A native Californian, Dr. Brooke Hunter found the ideal spot for her scholarly career in history on the East Coast.
Sean Ramsden
Dr. Brooke Hunter

Dr. Brooke Hunter

Even as a grade-schooler in San Diego, Dr. Brooke Hunter was interested in Colonial and Revolutionary America, the period of time when a collection of English colonies matured and united to unburden themselves of the tyrannical King George III. But, by the time she was ready to pursue this branch of history in a scholarly way, she had encountered a bit of an issue: none of that happened in, or near, her native California.

In that sense, teaching at Rider has proven to be an ideal landing spot for Hunter, an associate professor of History, who has been at the University since 2002.

“Our location is fantastic, for access to Philadelphia, New York and various spots in New Jersey for accessing historical archives and other materials,” explained Hunter, who followed her interest in the past to the East Coast, earning her Ph.D. at the University of Delaware. “And our classes are small enough that it’s easy to take entire classes on field trips to see any number of historical sites.”

Hunter’s deep interest in her discipline is well-reflected in her dedication to her students, so it surprised almost no one – with the exception of Hunter herself – that she was lauded with one of the University’s Distinguished Teaching Award at Commencement 2011 in May.

“I was very surprised; I had to read the letter twice,” exclaimed Hunter, who was notified in April that she had earned the honor. Among the nominations, one student wrote that, “Dr. Hunter’s enthusiasm for history is inspiring, and every class I have taken with her has been an enjoyable learning experience.”

Hunter’s interest is not limited to Revolutionary America; she also teaches courses in Native American history, United States history through the Civil War, and environmental history, among others. She also team-teaches a course entitled Journeys in American Ecology and History with Dr. Laura Hyatt, assistant dean for the sciences in the College of Liberal Arts, Education, and Sciences. The class, part of the Baccalaureate Honors Program, explores how two seemingly disparate factors – history and the environment – reflect each other in the United States through questions and approaches from both historiography and science.

“Laura and I arrived at Rider at the same time, and are good friends, so we read each other’s research, and thought it would be fun and interesting to develop a class involving both,” explained Hunter of the class’s origins. The course helps students understand how human history is shaped by the natural environment, while the natural environment, in turn, is altered by human history, all aspects Hunter has worked into her own research into agricultural history and colonial-era trade in the Mid-Atlantic states.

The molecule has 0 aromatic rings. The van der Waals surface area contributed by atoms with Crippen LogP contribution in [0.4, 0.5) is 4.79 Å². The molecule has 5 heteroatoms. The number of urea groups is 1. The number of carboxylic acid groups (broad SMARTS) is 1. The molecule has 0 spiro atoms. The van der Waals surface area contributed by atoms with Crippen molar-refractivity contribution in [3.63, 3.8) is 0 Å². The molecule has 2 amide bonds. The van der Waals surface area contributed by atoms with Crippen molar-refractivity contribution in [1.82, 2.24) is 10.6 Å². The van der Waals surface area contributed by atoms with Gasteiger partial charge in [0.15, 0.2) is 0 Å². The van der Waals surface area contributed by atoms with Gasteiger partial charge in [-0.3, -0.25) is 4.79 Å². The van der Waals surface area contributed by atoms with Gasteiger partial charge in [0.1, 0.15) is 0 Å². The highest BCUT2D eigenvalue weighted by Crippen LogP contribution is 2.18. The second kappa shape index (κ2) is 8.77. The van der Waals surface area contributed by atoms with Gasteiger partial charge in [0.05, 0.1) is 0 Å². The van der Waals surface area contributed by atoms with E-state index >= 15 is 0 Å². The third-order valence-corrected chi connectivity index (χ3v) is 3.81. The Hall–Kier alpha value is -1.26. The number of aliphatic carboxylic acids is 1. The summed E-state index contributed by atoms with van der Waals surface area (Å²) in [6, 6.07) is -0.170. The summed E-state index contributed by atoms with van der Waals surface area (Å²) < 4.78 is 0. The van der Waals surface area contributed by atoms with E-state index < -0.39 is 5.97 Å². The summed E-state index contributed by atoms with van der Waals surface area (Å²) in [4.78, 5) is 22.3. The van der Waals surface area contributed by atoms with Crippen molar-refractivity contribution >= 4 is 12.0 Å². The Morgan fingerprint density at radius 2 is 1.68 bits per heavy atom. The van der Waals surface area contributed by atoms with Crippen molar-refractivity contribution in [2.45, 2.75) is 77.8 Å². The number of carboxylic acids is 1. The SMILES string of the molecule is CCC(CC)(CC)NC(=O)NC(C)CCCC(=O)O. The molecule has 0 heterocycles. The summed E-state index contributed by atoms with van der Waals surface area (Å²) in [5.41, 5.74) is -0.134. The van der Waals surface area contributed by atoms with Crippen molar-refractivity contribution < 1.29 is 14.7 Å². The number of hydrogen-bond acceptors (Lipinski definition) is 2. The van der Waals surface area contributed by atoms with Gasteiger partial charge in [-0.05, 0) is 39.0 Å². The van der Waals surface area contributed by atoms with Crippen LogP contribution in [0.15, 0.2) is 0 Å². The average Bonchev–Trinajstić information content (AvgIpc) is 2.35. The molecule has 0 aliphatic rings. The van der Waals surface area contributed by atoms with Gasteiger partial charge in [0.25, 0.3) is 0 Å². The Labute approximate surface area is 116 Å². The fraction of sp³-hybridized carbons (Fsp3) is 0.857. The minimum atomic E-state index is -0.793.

By stressing the relevance of local history, Hunter is able to put a more tangible, hometown face on the past for her students, and has taken them to such nearby historical sites as the Delaware & Raritan Canal, as well as the William Trent House and Old Barracks, both in Trenton. She is also involved with the Lawrence Historical Society, and has encouraged her students to intern with the local nonprofit, which promotes the vibrant history of the township.

Hunter is also currently engaged in a research project for the Lawrence Historical Society, tracing the tales of slavery and the abolitionist movement in the town. On Sunday, October 23, she will present her findings, along with her Rider colleague, Dr. Roderick McDonald, professor of History, at the Society’s 8th Annual Mary Tanner Lecture, entitled Slavery & Abolition in Lawrence Township, New Jersey.

“It involves how many slaves were here, and mapping it out to show where they lived, as well as where freed blacks were living, in proximity to their former masters,” Hunter said, noting that the Society itself doesn’t possess much in the way of historical papers, so she is relying heavily on tax records and census lists to compile her research.

Though Hunter’s research takes her to parts of Delaware, Maryland and Pennsylvania, she’s happy to be in the Garden State, Crossroads of the American Revolution.

“There’s an old line about New Jersey – that it all happened here first,” she said. “And, in many ways, it’s true. It’s an ideal place to study all the major historical trends – contact with Europeans and the Industrial Revolution, for example. Historically, it’s a very exciting place.”